Mexico’s Regulations on Sanitary Control for the Production, Research and Medical Use of Cannabis and Its Pharmacological Derivatives (the “Regulations”) were published today in the Federal Official Gazette, for entry into force tomorrow. These Regulations come more than three years after the amendments to the General Health Law and the Federal Criminal Code we discussed here, which mandated implementing regulations within 180 days following those amendments entry into force.
The Regulations became official today following a 70-working-day extension issued by a Mexico City judge late last year, to the September 9 deadline imposed by the Supreme Court on the Ministry of Health to regulate medical use cannabis in its amparo ruling 57/2019.
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These regulations comprehensively address the control, promotion and sanitary supervision of raw materials, molecular complexes, pharmacological derivatives and medicines for production, scientific, industrial and medical purposes. Perhaps most importantly, these new regulations mean that businesses no longer need to deal only with COFEPRIS as various other Mexican government agencies will be tasked with interpreting and applying the Regulations. Businesses will need to obtain a number of permits/licenses before they can apply for a cannabis license for any of the activities provided for in the Regulations.
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The Regulations will strike a strong blow against illegal cannabis activities in Mexico and propel Mexico as an exporter of cannabis products to markets to which it already sells medicines, such as South America, Europe, and the United States. The Regulations also will facilitate competitiveness in the cannabis market and lead to more cost-effective options for cannabis.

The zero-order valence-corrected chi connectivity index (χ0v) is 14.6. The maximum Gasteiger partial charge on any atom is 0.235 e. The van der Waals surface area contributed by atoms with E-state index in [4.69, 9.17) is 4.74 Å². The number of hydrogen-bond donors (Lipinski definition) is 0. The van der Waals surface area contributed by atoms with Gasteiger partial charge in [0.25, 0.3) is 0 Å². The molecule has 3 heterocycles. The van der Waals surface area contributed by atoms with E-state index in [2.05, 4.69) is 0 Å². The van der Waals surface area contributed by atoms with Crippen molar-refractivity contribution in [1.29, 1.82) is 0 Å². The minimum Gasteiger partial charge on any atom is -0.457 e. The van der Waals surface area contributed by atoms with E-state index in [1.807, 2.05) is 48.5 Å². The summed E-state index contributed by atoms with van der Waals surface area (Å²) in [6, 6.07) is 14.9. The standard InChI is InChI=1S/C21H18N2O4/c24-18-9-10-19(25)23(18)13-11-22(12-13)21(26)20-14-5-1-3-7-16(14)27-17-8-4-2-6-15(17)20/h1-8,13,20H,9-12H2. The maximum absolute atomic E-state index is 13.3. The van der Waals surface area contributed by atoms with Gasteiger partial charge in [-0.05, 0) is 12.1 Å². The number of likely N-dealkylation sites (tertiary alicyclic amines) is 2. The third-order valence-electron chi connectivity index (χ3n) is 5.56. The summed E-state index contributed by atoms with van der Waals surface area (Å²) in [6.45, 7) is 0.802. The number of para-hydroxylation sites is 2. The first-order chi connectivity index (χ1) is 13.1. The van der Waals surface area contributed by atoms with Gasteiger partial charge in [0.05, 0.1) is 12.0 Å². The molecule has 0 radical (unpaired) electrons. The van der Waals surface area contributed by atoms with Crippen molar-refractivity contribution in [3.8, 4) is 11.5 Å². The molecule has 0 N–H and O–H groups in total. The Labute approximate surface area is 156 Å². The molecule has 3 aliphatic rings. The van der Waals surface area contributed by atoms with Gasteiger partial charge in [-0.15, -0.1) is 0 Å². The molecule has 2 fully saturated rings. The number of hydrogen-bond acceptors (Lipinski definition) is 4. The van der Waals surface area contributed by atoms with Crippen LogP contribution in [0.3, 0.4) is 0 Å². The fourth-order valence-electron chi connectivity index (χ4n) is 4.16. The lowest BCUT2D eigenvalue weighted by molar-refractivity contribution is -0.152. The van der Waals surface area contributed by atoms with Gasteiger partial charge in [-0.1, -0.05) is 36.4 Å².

In future posts, we will discuss the Regulations in detail. We will also discuss them live on Thursday, January 28, during a FREE hour-long webinar discussing the business side of medical and recreational cannabis in Mexico. REGISTER TODAY!
For more on Mexico cannabis, please also check out the following posts:
Adrián oversees Harris Bricken’s Mexico practice, where he helps companies on US-Mexico cross border legal matters, including cannabis law matters, Latin American and European companies on China and International Law issues, and local companies with international and domestic business transactions. This article originally appeared on Canna Law Blog and has been reposted with permission.